These risky strategies can turbo-charge returns, but should be exercised only by sophisticated investors with high risk tolerances and cast-iron stomachs. They can do serious damage to portfolios should the market go against the model’s signal and trade. Keep commitments to these leveraged instruments, if at all, to a small portion of a portfolio, the actual percentage depending on tolerance for risk and confidence in the model’s signals.  See CAUTION following the table.

The accompanying table summarizes the simplest implementations of the model's standard and aggressive strategies using commonly-traded mutual funds and ETFs.

Easy Portfolio Implementations




Sample Investments



100% long S&P 500 (1x)



Any S&P 500 index mutual fund, such as Fidelity's Spartan 500 Index (FUSEX) or Vanguard 500 Index (VFINX).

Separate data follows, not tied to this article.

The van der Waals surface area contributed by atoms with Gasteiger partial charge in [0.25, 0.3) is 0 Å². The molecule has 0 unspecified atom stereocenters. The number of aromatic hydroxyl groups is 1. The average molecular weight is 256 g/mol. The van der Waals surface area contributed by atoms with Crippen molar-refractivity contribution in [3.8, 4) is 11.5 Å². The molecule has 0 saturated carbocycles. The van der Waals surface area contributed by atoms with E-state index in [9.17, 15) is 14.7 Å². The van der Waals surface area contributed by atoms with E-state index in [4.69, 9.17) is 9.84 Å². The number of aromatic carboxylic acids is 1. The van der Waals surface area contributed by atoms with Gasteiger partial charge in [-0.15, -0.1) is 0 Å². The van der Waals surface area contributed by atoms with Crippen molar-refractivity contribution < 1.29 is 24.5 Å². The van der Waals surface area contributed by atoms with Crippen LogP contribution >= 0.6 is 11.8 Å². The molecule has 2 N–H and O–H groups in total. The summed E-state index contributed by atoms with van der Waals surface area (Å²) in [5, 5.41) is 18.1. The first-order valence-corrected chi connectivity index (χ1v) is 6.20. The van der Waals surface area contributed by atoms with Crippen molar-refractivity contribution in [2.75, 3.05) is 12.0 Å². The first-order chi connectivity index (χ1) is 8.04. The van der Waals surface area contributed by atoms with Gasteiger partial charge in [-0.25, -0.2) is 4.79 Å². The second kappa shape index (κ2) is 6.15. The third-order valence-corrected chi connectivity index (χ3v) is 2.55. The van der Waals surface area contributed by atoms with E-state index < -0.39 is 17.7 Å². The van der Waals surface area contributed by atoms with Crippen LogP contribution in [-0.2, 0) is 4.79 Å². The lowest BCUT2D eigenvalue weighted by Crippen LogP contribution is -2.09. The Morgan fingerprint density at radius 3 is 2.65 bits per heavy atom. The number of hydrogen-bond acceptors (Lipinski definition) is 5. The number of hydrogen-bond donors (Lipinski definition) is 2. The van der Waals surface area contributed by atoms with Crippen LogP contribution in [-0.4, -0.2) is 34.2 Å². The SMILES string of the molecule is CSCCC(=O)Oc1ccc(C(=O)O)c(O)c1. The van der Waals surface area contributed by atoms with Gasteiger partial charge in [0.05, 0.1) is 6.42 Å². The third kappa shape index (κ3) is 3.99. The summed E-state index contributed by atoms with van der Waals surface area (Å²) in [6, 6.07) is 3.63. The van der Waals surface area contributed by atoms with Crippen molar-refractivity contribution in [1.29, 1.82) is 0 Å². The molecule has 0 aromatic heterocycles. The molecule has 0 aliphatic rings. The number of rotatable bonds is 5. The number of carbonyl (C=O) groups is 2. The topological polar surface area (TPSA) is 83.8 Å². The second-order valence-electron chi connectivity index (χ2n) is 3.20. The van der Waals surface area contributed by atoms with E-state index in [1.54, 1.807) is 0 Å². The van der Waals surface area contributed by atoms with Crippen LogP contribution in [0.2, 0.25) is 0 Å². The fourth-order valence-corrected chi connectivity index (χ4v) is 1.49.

SPY ( "spiders") or VOO or IVV shares.    Note that dividends may not be reinvested for these ETFs.

In general, add to stock holdings.



Ultra Aggressive

150% long S&P 500 (1.5x)


200% long S&P 500 (2x)



300% long S&P 500 (3x)

Rydex Nova mutual fund (RYNVX).


ProFunds UltraBull (ULPIX)

Rydex S&P 500 2x Strategy H (RYTNX)

SSO shares.

UPRO shares



100% T-Bills

Any money market mutual fund that emphasizes Treasuries. 

In general, reduce stock holdings.






Ultra Aggressive

100% short S&P 500 (-1x)





200% short S&P 500 (-2x)




300% short S&P 500 (-3x)

Mutual fund such as Rydex Inverse S&P 500 (RYURX) or ProFunds Bear (BRPIX).

SH shares.


ProFunds UltraBear (URPIX).

SDS shares.

SPXU shares

Ultra aggressive strategies leverage either 200% or 300% long during a buy signal (instead of the 150% long used in these pages) and 200% or 300% short during a sell signal (instead of 100% short as used here).  ETFs make it easy to implement these ultra strategies, as in the preceding table. The following tables show performance results for alternative strategies, first for the back-tested model and next for the live models that would be used in practice (ignoring expenses for proper comparisons to buy-n-hold).